Monday, October 16, 2006

Be careful there, friend 

At last night's event, both Congressman Mark Kennedy and some bloggers were upset about Eric Black's latest "Is that a fact?" column, regarding a Kennedy ad about Amy Klobuchar wanting to give Social Security benefits to illegal immigrants. I've got a bone to pick with both sides of this issue.

First, to Eric Black, the word 'lie' is the nuclear weapon of ad watches, which makes the word 'false' what? Biological? Chemical? It seems to be handed out a bit more freely. Eric takes his cue from a statement Klobuchar made that she would have voted in favor of the Ensign Amendment, which most anti-immigration people (will Michelle Malkin do?) pointed to as a key amendment to the Senate bill that failed. But Klobuchar does indicate she would have voted for the whole bill anyway, even after the Ensign Amendment failed (by a single vote -- and notice that eleven Republicans voted to kill it, too.) So she is willing to say she would have voted against the Ensign Amendment -- but that once it failed, it wasn't enough to dissuade her from voting for S.2611, the Kennedy-McCain bill.

Question to Eric: Isn't 'false' a strong word to use for something with that much ambiguity? Particularly when you print it on a day where Ms. Klobuchar can use it in a nationally televised debate? Does the word unfairly tip the scales towards Ms. Klobuchar, just as you feared the word 'lie' would unduly tip the scales away from Ms. Wetterling? You have at other times said ads "omit a relevant fact" or even "omit a fact so relevant that it changes the nature of the charge". Those I would not have quibble with. But "false"? I don't possess this journalistic codebook you seem to use, but false is a very strong word in academia, and in many other circles as well.

So be careful, my friend -- you are supporting a view of your bias your opponents already hold.

Now to my KvM friends (and in the interest of full disclosure, not only are they friends but they've printed some of my commentary in the past): S.2611 is a very complicated bill, much more than the House bill Kennedy voted on, and it's a bill with so many conflicting provisions that to attach the worst of them to any vote on a whole bill opens up a set of claims and counterclaims that are dizzying, confusing, and eventually reduce the signal-to-noise ratio to zero. In this instance you are saying she supports amnesty because she supports credit for Social Security benefits to illegals based on their work history when they are illegal for those who eventually become legal by any means. You point to a CBO report that shows additional benefits and costs to Social Security from passage of S.2611. But the report isn't estimating costs and benefits of illegals; it is estimating costs and benefits of all immigrants, including guest workers, increased legal immigration, and the removal of caps on H1B and other visas for high-skilled workers. On page 7 of the report:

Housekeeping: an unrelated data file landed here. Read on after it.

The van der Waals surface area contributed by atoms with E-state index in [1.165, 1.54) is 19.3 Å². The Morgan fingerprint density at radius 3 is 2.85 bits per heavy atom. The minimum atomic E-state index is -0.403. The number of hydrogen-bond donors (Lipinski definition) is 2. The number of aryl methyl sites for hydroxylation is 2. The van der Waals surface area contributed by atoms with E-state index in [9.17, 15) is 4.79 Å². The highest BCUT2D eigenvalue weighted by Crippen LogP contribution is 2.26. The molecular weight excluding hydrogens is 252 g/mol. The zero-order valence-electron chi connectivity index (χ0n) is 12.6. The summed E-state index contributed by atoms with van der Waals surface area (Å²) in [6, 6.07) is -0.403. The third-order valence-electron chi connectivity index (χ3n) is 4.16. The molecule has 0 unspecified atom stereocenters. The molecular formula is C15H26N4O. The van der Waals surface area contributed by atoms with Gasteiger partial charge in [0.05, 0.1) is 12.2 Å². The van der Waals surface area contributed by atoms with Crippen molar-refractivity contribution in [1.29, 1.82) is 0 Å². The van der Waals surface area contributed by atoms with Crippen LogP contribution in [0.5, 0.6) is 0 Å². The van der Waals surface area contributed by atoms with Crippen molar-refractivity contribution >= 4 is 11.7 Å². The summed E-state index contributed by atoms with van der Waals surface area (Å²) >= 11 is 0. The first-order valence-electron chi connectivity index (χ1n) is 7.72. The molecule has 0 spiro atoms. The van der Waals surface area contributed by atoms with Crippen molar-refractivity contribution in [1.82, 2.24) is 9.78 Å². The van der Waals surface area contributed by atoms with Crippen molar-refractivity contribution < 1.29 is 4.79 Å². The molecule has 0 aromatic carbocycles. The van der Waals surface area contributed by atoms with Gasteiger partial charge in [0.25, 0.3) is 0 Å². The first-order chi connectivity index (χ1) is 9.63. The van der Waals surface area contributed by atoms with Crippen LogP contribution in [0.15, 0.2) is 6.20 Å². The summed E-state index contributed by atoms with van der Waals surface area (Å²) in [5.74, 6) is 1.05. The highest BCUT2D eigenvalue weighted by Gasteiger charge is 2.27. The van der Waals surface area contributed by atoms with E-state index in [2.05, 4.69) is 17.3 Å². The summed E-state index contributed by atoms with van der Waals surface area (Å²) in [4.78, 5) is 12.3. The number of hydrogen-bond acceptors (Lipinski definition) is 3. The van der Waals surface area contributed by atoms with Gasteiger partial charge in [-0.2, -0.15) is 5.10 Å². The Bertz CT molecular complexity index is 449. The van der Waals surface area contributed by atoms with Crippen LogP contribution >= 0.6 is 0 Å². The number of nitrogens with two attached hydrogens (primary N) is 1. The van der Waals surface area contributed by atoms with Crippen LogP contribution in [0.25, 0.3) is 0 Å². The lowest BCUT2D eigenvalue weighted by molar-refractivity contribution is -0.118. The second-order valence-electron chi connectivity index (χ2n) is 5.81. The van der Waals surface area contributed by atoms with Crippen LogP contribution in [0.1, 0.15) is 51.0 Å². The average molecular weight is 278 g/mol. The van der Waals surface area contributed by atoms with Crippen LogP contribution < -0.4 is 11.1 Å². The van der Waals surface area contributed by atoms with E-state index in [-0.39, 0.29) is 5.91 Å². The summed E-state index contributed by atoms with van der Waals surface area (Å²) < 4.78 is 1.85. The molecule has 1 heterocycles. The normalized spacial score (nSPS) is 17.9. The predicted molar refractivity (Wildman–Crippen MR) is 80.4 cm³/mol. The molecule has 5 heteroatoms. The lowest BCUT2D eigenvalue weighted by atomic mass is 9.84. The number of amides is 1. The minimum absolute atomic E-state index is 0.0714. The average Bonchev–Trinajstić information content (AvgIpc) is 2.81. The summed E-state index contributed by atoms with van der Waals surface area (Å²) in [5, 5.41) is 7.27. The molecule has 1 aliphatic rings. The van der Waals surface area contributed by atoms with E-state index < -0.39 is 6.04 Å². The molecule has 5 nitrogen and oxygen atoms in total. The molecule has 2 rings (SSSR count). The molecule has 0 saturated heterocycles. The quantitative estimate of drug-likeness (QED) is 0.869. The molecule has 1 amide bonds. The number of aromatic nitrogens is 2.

The Social Security Administration and CBO have both constructed computer models of Social Security�s finances, and when increases in immigration are simulated in the models, the program�s finances generally show improvement because additional revenues are collected before new benefit payments are made. The 2006 report of the Social Security trustees indicated that an increase of 400,000 people in annual net immigration would improve the actuarial balance of the program by 0.26 percent of taxable payroll, or about one-eighth of the program�s estimated 75-year shortfall. CBO�s simulations yielded similar results. The Social Security Administration�s Office of the Chief Actuary estimated that under S. 2611, the 75-year shortfall would be reduced by 0.13 percent of taxable payroll.
Now surely Cong. Kennedy's opposition to S.2611 doesn't mean he opposes improving actuarial balance of Social Security, does it? Of course not; it doesn't fit what we know about him. Klobuchar's support of S.2611 confirms one's suspicions that she's pro-amnesty if you already have those suspicions, but for those that do not have them, her stated position on the Ensign Amendment may be enough to allay any concerns. I am thus not very impressed with the efforts taken to deny Black's column, and wonder if it isn't in some way colored by your already less-than-flattering view of the man and the paper. Are you really serving Kennedy's best interests by playing gotcha with less-than-germane CBO reports?

So be careful, my friend -- you are supporting a view of your bias your opponents already hold.

UPDATE: Two wrongs don't make a right, friend, no matter how hard you try. You cannot evaluate anyone's position on the basis of a fictitious vote on a single bill. When she is given a direct question on the provision you wish to hang her with, what did we learn? We learned 1) she doesn't like the provision, but 2) it isn't enough to keep her from voting for the bill. You have made a point -- it doesn't seem to matter that much to her -- into she must support it. This is like my view of the Twins -- I am happy when they win, but not so much as to root for them over my Red Sox. And if the Klobuchar campaign is doing it to Kennedy, why not point out how simplistic that analysis is, rather than emulate their behavior?